Wednesday, September 21, 2016

John Huff and FamilySearch Family Tree – #BYUFHGC

John Huff at the BYU Conference on Family History and GenealogyJohn Huff of FamilySearch gave a presentation titled “Making Data Decisions in Family Tree” at the recent 2016 BYU Conference on Family History and Genealogy.

The goals and principles behind New FamilySearch (NFS) were to improve the accuracy, quality, and pace of genealogy work; to reduce duplication of data and effort; to preserve all contributions; to allow only the contributor to change their information; and to encourage addition of sources.

What ended up happening was frustration over duplicates that couldn’t be combined, confusion over using the system, continuation of the “mine” versus “ours” mindset, limits on what could be fixed, collaboration difficulties, and problems introduced by centralized, automated changes.

There were data issues. Some of the records came from Ancestral File and the merge algorithms used back in its time had “splinched” persons [think “Frankenstein monsters”]. There was overwhelming duplication which led to IOUSes (individuals of unusual size). These were terrible for the system. [You may recall when NFS was deployed in Arizona the IOUSes caused the system to continually crash.]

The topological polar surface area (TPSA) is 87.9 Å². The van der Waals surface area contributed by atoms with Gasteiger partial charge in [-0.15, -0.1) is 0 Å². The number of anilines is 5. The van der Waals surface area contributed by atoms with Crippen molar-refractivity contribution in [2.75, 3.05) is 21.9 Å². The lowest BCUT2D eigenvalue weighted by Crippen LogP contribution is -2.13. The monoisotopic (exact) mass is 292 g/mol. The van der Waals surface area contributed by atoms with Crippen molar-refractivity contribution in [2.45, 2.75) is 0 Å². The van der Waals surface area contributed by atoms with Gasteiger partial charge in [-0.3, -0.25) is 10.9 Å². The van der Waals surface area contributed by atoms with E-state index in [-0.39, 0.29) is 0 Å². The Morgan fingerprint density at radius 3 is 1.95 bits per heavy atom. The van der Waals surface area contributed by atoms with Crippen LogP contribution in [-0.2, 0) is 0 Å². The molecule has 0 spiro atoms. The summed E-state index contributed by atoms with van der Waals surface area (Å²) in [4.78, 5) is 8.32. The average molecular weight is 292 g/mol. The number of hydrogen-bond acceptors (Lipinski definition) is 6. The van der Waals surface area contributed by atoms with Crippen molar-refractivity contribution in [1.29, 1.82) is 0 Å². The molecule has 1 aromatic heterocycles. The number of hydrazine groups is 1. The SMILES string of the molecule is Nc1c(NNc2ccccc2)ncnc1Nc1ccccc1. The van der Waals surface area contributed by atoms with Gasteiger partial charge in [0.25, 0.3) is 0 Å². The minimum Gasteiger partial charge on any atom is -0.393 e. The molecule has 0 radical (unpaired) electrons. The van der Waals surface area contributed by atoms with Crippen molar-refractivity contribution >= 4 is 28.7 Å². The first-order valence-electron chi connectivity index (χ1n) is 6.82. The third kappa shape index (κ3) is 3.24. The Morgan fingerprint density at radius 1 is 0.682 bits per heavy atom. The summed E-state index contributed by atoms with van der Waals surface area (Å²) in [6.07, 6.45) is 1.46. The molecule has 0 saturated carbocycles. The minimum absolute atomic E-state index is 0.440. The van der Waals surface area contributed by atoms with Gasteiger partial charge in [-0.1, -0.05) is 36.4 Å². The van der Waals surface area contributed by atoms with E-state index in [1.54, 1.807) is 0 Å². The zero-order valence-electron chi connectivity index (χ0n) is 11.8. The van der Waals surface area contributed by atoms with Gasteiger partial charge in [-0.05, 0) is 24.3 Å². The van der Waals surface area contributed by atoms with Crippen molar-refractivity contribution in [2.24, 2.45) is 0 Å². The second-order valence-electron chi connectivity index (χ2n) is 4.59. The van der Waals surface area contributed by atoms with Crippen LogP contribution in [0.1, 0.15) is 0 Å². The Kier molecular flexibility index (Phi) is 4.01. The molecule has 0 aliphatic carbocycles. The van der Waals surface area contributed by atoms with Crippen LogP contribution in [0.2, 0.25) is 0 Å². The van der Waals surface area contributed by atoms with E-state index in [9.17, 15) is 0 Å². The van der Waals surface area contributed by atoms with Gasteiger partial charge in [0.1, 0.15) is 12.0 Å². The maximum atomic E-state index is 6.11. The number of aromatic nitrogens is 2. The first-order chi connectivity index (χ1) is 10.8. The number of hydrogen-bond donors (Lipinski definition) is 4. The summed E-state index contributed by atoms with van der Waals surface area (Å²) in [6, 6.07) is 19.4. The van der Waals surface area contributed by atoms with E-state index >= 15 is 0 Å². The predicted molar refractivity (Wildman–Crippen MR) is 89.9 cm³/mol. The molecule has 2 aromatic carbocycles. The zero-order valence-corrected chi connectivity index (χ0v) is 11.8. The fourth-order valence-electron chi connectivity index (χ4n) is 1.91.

Combines caused problems. There was no attribution for who did the combine. It was much easier to combine than to separate. [I think it could take 10 hours to undo a bad 10 second combine.] Combining multiple persons into one created merge magnets that attracted further combines. FamilySearch found one with more than 50 persons combined together.

FamilySearch had to sit down and decide what to do. They decided to change some of the goals and mindset. The principles of Family Tree are similar to NFS, but FamilySearch really wants sources. And rather than keep every alternative value for an event, they would keep only one conclusion. They would provide better tools for the community to provide evidence and clean up the data. They would allow errors to be fixed and bad changes to be fixed as easily as it was to introduce them. They wanted to provide attribution of changes and impede bad ones.